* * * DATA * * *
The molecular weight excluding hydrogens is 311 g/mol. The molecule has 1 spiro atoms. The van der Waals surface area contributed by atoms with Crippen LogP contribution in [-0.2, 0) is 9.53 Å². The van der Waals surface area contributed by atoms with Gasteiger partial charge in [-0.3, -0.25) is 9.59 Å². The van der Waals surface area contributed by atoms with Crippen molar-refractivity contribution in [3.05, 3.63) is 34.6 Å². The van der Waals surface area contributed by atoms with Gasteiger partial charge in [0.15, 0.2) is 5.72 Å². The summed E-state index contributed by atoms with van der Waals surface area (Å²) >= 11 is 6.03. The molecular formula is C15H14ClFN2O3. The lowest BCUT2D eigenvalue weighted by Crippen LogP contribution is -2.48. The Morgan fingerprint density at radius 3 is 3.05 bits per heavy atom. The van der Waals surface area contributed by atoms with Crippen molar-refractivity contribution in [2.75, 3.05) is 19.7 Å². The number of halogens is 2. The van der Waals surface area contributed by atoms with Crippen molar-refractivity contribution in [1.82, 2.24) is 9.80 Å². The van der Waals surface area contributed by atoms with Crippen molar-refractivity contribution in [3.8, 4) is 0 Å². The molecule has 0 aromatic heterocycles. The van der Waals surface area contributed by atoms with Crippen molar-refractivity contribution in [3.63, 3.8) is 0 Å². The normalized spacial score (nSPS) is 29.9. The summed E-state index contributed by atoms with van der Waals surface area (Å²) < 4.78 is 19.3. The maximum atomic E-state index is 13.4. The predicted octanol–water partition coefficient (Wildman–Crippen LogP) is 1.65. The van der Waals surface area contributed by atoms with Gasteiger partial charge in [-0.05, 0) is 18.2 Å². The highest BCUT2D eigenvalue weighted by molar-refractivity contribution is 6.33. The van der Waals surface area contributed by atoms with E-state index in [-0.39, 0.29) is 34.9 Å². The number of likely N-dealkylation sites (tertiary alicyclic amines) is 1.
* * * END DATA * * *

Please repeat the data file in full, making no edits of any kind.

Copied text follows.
The molecular weight excluding hydrogens is 311 g/mol. The molecule has 1 spiro atoms. The van der Waals surface area contributed by atoms with Crippen LogP contribution in [-0.2, 0) is 9.53 Å². The van der Waals surface area contributed by atoms with Gasteiger partial charge in [-0.3, -0.25) is 9.59 Å². The van der Waals surface area contributed by atoms with Crippen molar-refractivity contribution in [3.05, 3.63) is 34.6 Å². The van der Waals surface area contributed by atoms with Gasteiger partial charge in [0.15, 0.2) is 5.72 Å². The summed E-state index contributed by atoms with van der Waals surface area (Å²) >= 11 is 6.03. The molecular formula is C15H14ClFN2O3. The lowest BCUT2D eigenvalue weighted by Crippen LogP contribution is -2.48. The Morgan fingerprint density at radius 3 is 3.05 bits per heavy atom. The van der Waals surface area contributed by atoms with Crippen molar-refractivity contribution in [2.75, 3.05) is 19.7 Å². The number of halogens is 2. The van der Waals surface area contributed by atoms with Crippen molar-refractivity contribution in [1.82, 2.24) is 9.80 Å². The van der Waals surface area contributed by atoms with Crippen molar-refractivity contribution in [3.8, 4) is 0 Å². The molecule has 0 aromatic heterocycles. The van der Waals surface area contributed by atoms with Crippen molar-refractivity contribution in [3.63, 3.8) is 0 Å². The normalized spacial score (nSPS) is 29.9. The summed E-state index contributed by atoms with van der Waals surface area (Å²) < 4.78 is 19.3. The maximum atomic E-state index is 13.4. The predicted octanol–water partition coefficient (Wildman–Crippen LogP) is 1.65. The van der Waals surface area contributed by atoms with Gasteiger partial charge in [-0.05, 0) is 18.2 Å². The highest BCUT2D eigenvalue weighted by molar-refractivity contribution is 6.33. The van der Waals surface area contributed by atoms with E-state index in [-0.39, 0.29) is 34.9 Å². The number of likely N-dealkylation sites (tertiary alicyclic amines) is 1.